10 January 2020
In this article for Open Access Government, Laura Clews, managing associate at Mathys & Squire, analyses the protection for innovative new products in the medical cannabis & CBD sector.
In recent years, ongoing medical research into the use of CBD (cannabidiol, a non-psychoactive compound found in the flower of the cannabis plant), for the treatment of conditions, such as epilepsy, stress, arthritis and Alzheimer’s disease, has become more widely publicised. This has, at least partly, contributed to the notable change in consumer perception of CBD and CBD-based products. Consumers have become more aware of the potential health benefits associated with CBD-based products and the distinction between CBD and other cannabis extracts, such as THC (tetrahydrocannabinol), which induce a ‘high’ upon consumption and so the demand for CBD-based products continues to rise.
It has been predicted that the value of the global legal cannabis market is expected to reach $66.3 billion by the end of 2025 (reported by Grand View Research, Inc.) and so it is no surprise that medical manufacturing companies have committed more funding into the research of new CBD-based drugs. In addition, the relaxation of legislation surrounding the use of CBD-based products in many countries has surely incentivised further research and innovation in this field.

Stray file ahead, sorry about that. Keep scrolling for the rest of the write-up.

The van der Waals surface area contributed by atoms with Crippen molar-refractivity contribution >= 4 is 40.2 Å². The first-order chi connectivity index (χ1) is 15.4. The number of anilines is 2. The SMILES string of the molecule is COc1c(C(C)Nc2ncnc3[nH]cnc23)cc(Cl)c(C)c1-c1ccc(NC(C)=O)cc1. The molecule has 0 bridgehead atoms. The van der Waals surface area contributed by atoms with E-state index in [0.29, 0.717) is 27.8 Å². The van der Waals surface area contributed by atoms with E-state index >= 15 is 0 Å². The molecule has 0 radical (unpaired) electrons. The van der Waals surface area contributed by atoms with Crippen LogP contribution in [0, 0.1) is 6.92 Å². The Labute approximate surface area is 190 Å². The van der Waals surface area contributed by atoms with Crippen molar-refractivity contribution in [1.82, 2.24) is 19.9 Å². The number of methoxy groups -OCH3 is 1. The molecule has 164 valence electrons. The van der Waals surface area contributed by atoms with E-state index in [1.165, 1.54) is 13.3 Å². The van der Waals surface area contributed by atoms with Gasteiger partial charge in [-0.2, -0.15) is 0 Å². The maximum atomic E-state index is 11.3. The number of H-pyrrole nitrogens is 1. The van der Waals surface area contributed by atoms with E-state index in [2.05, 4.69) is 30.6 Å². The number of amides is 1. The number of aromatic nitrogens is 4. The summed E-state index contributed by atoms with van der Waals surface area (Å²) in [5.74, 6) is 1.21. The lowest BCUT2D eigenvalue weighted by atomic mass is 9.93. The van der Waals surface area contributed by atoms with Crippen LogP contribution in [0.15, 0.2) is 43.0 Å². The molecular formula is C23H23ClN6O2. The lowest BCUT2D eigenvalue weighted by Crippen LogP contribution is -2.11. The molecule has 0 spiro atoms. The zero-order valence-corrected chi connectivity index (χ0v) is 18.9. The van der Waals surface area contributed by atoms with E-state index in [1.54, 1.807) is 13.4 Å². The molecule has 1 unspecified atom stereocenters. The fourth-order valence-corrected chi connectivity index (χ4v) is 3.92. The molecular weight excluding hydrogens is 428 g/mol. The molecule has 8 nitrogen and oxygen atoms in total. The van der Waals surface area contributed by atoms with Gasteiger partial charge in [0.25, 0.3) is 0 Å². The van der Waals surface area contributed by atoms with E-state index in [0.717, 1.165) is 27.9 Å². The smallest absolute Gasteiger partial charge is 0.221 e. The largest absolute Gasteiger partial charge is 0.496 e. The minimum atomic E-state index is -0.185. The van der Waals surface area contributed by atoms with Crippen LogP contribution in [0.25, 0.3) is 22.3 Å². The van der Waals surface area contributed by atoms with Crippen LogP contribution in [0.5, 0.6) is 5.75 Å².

Successful companies know that in order to secure a competitive advantage in rapidly developing markets, early protection of intellectual property (IP) rights is essential. However, as this market is fairly new, there is still some uncertainty as to how different patent systems across the world will approach the assessment of, for example, novelty and inventive step for CBD-based products, extraction methods and their uses.
Although it is not possible to protect a CBD compound per se, given that this compound occurs in nature, it is still possible to protect CBD-based products. For example, companies may be able to obtain valuable protection in the form of:
Also, at least under European practice, if a naturally occurring compound can be shown to have a specific technical effect, this compound may be patentable for particular use as a result of that effect. For example, the use of CBD or a medicament comprising CBD in the treatment of new diseases/ailments.